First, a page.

Are personality tests “bad” for DEI? An interesting article for Forbes by Csaba Toth, Founder of ICQ Global 

In an opinion piece for Forbes Csaba Toth, Founder of ICQ Global, comments on the recent “buzz” on LinkedIn about personality tests being pointless, biased and bad for diversity, equity and inclusion. Toth says that personality tests should not be used for performance evaluation or recruitment as they measure preferences and not skills. So the real issue, he adds, is not the concept but the people who use it for purposes it was not meant to be used for. Discrediting tools that have helped tens of millions of people instead of those who misuse them is not useful.

Good personality tests are about getting to better know ourselves and others who think, feel and behave differently, Toth says. They are about building self-awareness and communication skills that can bridge the gap between our intention and our impact on others. Those qualities are the very foundation for diversity, equity and inclusion, says Toth.

We are all conditioned differently by our environment. Our personality determines how we want to behave, but our environment (culture) determines how we “have to” behave. Therefore two people with an identical result in a personality test may not necessarily act in the same way. The reason, Toth adds, is that even though we have very similar values and needs, we have faced different challenges and found different best practices to get along with ourselves and others.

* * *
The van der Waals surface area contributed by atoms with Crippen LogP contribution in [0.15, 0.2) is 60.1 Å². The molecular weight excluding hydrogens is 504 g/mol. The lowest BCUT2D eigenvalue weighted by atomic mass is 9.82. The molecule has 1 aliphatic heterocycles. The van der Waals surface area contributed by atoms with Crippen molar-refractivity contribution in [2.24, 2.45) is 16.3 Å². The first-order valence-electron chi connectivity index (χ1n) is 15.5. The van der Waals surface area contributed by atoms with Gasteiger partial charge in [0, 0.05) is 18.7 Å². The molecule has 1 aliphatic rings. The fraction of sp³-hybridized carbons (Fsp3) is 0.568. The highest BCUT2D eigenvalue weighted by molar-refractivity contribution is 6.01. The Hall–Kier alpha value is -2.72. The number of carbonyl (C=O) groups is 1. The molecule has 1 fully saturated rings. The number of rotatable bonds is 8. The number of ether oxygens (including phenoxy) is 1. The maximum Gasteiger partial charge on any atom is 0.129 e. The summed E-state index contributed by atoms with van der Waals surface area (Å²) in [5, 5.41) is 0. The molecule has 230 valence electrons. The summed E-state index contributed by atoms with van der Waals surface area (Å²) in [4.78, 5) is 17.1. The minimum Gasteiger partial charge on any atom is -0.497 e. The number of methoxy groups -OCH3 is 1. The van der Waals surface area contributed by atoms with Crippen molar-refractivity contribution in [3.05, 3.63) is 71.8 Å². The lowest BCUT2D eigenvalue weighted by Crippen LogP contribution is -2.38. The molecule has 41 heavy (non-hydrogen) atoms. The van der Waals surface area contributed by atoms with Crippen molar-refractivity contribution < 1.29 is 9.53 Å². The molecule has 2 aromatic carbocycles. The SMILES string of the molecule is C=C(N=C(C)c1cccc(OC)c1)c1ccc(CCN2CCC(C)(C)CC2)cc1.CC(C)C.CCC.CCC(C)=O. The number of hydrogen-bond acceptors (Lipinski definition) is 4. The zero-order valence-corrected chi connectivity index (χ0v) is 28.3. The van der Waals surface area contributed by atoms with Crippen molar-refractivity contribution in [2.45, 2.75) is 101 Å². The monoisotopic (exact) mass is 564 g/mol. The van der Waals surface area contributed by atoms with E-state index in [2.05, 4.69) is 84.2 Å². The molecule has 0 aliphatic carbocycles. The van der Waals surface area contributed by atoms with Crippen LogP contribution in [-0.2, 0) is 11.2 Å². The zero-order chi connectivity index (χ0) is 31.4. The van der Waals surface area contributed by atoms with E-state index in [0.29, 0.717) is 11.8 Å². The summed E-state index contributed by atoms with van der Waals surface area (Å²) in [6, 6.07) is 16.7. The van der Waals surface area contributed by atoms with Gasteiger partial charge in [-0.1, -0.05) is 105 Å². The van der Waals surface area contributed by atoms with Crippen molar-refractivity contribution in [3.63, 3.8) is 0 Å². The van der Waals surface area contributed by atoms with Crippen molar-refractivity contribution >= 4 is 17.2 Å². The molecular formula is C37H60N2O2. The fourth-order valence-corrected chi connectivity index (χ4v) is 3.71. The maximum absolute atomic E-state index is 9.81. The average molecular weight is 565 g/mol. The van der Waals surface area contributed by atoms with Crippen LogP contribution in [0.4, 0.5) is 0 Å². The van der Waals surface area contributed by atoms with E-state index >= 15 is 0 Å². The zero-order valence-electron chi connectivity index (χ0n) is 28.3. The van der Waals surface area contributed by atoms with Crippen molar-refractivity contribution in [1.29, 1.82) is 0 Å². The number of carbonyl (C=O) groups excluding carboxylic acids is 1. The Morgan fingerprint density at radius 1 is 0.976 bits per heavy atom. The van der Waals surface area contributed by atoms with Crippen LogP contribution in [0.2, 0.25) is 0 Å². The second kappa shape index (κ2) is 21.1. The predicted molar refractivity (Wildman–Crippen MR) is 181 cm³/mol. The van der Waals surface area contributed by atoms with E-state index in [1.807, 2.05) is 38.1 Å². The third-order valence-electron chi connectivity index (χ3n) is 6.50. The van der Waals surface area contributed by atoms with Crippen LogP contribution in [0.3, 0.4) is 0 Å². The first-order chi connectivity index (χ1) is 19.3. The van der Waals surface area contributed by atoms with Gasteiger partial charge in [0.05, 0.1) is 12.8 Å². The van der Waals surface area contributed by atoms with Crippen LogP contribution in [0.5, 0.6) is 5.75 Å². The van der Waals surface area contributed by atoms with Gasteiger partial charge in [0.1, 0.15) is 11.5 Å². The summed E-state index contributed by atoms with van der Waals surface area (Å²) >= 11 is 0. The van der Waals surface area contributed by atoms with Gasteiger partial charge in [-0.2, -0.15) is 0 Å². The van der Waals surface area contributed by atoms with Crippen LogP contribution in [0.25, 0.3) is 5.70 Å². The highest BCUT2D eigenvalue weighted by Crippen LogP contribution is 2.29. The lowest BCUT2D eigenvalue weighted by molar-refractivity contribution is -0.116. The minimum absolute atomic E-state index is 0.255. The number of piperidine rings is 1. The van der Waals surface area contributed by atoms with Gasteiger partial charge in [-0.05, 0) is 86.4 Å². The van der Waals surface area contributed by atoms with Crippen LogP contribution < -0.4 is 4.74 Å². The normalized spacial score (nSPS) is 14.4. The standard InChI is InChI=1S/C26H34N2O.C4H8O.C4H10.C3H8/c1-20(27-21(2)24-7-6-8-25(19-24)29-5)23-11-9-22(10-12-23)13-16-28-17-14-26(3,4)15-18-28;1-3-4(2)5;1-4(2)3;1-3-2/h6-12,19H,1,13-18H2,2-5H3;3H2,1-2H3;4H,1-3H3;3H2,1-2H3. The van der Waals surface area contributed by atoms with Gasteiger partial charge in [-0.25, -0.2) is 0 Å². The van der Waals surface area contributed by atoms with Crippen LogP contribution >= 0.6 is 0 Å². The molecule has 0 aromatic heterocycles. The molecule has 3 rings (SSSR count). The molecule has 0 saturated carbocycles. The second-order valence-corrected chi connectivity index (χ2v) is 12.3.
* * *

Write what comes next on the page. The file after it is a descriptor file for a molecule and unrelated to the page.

“Using psychometric assessments without cultural intelligence is like learning how to drive in an empty parking lot and assuming you could manage in a busy city full of road work, cyclists and drivers who view the highway code and speed limit as suggestions”, Toth concludes.

See also, from our blog

“Psychometric tests often have high stakes: how to address potential biases and other challenges when adapting them in multiple languages”


“Psychometric Discrimination: The Polarized And Misunderstood World Of Personality Assessments”, Csaba Toth, Forbes, February 8, 2023